Council bosses in Aberdeen have pressed the case for a north-east “weighting allowance” to help fill public sector job vacancies.
The local authority’s political leader Jenny Laing travelled to Glasgow with new chief executive Angela Scott for talks with Scotland’s finance minister John Swinney on a range of issues.
One of the main topics was how to address recruitment problems facing the council, as well as police and NHS in the region.
Workers are being put off by a lack of affordable housing and rocketing rents in Aberdeen, while high wages on offer in the oil and gas industry also present a barrier to filling positions for teachers and care staff in particular.
A cross-organisation group, comprising the council, health board and police, has been set up to compile evidence and lobby for central government support.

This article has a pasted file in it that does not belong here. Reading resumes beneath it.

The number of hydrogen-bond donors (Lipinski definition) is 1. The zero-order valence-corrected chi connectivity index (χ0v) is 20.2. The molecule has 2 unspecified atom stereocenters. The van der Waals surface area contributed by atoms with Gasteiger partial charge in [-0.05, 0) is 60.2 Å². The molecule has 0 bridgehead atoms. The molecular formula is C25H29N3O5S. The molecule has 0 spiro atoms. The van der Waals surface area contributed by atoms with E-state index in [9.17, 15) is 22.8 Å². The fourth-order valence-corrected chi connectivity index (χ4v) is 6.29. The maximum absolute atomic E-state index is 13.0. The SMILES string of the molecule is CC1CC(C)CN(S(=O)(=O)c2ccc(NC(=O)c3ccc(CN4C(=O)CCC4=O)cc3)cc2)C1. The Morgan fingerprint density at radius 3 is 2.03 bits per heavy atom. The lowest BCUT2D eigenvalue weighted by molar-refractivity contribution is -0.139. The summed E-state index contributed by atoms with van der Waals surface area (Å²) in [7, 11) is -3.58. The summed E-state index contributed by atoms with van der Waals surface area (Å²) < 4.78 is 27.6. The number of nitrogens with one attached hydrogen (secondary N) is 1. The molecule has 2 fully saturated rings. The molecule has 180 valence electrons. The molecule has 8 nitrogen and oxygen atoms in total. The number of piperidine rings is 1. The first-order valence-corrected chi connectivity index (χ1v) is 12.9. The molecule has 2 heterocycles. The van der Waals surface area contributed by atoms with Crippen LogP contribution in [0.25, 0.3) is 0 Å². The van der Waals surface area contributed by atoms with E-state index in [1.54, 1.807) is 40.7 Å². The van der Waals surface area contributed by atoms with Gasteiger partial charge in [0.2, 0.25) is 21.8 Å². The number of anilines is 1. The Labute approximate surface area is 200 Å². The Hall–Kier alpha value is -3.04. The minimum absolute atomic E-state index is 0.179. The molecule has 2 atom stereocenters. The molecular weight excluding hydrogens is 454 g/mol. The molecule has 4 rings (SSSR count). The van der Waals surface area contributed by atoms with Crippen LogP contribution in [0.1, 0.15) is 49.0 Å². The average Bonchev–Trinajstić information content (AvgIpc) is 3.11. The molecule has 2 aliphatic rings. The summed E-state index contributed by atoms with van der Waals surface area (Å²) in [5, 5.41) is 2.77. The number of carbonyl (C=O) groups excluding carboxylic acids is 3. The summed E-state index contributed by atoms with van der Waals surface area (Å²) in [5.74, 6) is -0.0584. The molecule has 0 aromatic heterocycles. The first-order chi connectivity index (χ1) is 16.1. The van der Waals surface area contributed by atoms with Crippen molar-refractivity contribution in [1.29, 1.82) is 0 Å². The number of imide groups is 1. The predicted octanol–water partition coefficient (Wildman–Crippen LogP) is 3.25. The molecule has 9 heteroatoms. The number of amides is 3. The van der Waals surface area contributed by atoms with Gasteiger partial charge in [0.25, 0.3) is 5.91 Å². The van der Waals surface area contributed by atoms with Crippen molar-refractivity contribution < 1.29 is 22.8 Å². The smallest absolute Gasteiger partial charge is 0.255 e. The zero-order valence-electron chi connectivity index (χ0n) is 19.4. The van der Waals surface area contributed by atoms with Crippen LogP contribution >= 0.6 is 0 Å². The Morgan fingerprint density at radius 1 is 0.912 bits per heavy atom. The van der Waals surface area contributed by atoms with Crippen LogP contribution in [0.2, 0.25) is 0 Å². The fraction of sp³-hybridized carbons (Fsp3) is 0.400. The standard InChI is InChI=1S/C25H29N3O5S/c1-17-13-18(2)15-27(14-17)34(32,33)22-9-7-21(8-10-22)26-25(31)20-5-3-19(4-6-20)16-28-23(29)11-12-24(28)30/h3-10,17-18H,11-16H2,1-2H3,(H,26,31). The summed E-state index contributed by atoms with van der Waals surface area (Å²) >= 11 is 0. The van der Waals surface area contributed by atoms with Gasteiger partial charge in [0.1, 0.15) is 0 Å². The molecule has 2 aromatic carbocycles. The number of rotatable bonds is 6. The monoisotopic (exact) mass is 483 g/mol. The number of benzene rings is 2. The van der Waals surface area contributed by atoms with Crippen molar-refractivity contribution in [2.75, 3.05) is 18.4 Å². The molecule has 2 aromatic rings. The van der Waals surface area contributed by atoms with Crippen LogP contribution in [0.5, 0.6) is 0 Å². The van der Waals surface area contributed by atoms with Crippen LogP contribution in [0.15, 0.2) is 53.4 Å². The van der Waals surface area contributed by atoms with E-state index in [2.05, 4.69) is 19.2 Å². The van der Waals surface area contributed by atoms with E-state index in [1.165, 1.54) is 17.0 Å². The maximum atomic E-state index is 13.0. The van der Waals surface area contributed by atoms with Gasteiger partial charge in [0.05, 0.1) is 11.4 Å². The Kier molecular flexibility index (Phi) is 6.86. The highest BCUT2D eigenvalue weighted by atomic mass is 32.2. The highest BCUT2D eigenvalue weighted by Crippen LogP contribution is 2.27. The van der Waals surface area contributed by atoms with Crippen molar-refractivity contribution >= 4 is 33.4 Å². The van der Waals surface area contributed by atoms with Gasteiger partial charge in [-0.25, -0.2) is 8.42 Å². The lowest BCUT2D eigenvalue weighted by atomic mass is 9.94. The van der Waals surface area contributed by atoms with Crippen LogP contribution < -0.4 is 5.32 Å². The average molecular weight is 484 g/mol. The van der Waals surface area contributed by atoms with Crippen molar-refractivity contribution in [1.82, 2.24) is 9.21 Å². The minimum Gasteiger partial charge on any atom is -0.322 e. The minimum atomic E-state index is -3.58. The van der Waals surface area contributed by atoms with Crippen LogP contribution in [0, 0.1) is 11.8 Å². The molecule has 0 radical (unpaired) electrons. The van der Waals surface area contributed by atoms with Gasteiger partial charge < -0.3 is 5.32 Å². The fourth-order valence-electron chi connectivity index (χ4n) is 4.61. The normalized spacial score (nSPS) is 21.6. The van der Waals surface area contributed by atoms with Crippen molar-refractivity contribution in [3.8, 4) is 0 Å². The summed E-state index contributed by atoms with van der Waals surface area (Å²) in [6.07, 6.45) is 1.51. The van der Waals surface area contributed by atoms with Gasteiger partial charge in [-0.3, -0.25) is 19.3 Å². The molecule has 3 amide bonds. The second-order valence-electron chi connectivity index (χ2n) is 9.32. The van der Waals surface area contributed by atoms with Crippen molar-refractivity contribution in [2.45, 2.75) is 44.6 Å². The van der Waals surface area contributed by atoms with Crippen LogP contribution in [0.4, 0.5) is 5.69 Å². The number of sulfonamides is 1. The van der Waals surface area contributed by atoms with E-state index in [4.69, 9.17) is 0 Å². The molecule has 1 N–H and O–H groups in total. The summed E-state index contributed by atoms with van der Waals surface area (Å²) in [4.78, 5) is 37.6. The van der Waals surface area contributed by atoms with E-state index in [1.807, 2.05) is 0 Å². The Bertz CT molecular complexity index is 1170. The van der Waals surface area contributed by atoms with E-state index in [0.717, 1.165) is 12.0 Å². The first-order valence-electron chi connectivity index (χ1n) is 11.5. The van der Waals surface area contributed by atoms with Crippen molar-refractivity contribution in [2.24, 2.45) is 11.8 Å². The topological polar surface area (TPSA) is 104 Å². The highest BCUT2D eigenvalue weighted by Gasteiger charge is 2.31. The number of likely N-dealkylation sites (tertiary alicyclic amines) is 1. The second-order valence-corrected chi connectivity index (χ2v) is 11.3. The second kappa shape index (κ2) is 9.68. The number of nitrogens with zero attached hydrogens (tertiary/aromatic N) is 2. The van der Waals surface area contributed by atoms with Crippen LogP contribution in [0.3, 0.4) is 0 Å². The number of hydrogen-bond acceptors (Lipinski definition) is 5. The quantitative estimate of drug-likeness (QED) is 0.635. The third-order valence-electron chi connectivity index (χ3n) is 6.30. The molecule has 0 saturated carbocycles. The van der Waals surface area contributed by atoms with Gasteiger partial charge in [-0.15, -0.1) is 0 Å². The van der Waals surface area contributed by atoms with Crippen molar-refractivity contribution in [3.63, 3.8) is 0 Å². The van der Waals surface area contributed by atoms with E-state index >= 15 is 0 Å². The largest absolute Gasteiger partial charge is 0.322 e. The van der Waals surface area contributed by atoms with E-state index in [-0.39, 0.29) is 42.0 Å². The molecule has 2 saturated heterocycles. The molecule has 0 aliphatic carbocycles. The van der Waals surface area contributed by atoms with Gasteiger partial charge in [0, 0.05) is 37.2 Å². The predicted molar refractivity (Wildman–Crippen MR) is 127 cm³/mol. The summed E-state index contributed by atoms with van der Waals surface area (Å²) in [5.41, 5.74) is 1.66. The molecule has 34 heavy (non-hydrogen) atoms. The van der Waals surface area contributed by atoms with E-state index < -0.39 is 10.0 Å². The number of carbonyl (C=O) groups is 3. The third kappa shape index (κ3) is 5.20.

Mrs Laing, a Labour councillor, said the Finance Secretary was receptive to their message, and she hoped that a deal could be struck to help address a housing “crisis” in the city.
She said: “We are putting together facts and figures and they will have a look at that, but what we were talking more about was the priorities for affordable housing in Aberdeen.
“We talked about how the government could assist us with the difficulties we have in attracting key workers and he indicated that they were keen to work with us on that.
“He acknowledges how important Aberdeen is to the Scottish economy.”
The Scottish Government has said arrangements for other public-sector bodies already include “flexibility” to address recruitment issues.
Mrs Laing said she also raised the Labour-led administration’s strategic infrastructure plan (SIP) – a five-point manifesto detailing major investment proposals in housing and infrastructure.
The subject of Aberdeen’s bid for a UK Government City Deal was also brought up during the meeting. Glasgow became the first Scottish city to be awarded the status last week when Prime Minister David Cameron announced a £500million investment in infrastructure.
The Scottish Government has pledged to support Glasgow as well, and Mr Swinney indicated it could also work to help Aberdeen, Mrs Laing said.
She acknowledged the SNP government was already committed financially to the Aberdeen Western Peripheral Route, as well as a new secondary school to the south of the city at Cove.